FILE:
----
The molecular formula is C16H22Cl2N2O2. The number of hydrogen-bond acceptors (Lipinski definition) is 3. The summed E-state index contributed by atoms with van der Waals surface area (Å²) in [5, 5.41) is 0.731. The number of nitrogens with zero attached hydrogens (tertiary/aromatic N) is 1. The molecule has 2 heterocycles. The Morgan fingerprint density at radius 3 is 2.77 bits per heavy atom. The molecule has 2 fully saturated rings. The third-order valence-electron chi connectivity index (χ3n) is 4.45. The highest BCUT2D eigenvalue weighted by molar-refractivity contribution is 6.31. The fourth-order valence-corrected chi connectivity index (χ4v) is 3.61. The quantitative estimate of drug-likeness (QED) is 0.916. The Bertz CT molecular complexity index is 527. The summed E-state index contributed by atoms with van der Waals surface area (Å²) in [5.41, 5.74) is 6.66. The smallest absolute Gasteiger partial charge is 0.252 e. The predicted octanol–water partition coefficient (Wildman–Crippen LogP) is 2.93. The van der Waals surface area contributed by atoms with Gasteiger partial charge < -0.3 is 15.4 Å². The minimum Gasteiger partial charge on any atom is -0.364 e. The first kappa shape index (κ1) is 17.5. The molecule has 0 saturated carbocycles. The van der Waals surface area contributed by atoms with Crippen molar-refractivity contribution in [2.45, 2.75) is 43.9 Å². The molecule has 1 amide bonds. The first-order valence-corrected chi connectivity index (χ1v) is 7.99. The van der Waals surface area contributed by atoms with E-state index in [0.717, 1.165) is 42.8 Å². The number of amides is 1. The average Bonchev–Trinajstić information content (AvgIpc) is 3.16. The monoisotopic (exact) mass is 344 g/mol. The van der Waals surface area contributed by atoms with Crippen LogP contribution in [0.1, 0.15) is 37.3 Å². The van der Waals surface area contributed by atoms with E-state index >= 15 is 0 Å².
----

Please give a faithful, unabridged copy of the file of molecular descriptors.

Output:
The molecular formula is C16H22Cl2N2O2. The number of hydrogen-bond acceptors (Lipinski definition) is 3. The summed E-state index contributed by atoms with van der Waals surface area (Å²) in [5, 5.41) is 0.731. The number of nitrogens with zero attached hydrogens (tertiary/aromatic N) is 1. The molecule has 2 heterocycles. The Morgan fingerprint density at radius 3 is 2.77 bits per heavy atom. The molecule has 2 fully saturated rings. The third-order valence-electron chi connectivity index (χ3n) is 4.45. The highest BCUT2D eigenvalue weighted by molar-refractivity contribution is 6.31. The fourth-order valence-corrected chi connectivity index (χ4v) is 3.61. The quantitative estimate of drug-likeness (QED) is 0.916. The Bertz CT molecular complexity index is 527. The summed E-state index contributed by atoms with van der Waals surface area (Å²) in [5.41, 5.74) is 6.66. The smallest absolute Gasteiger partial charge is 0.252 e. The predicted octanol–water partition coefficient (Wildman–Crippen LogP) is 2.93. The van der Waals surface area contributed by atoms with Gasteiger partial charge < -0.3 is 15.4 Å². The minimum Gasteiger partial charge on any atom is -0.364 e. The first kappa shape index (κ1) is 17.5. The molecule has 0 saturated carbocycles. The van der Waals surface area contributed by atoms with Crippen molar-refractivity contribution in [2.45, 2.75) is 43.9 Å². The molecule has 1 amide bonds. The first-order valence-corrected chi connectivity index (χ1v) is 7.99. The van der Waals surface area contributed by atoms with E-state index in [0.717, 1.165) is 42.8 Å². The number of amides is 1. The average Bonchev–Trinajstić information content (AvgIpc) is 3.16. The monoisotopic (exact) mass is 344 g/mol. The van der Waals surface area contributed by atoms with Crippen LogP contribution in [0.1, 0.15) is 37.3 Å². The van der Waals surface area contributed by atoms with E-state index >= 15 is 0 Å².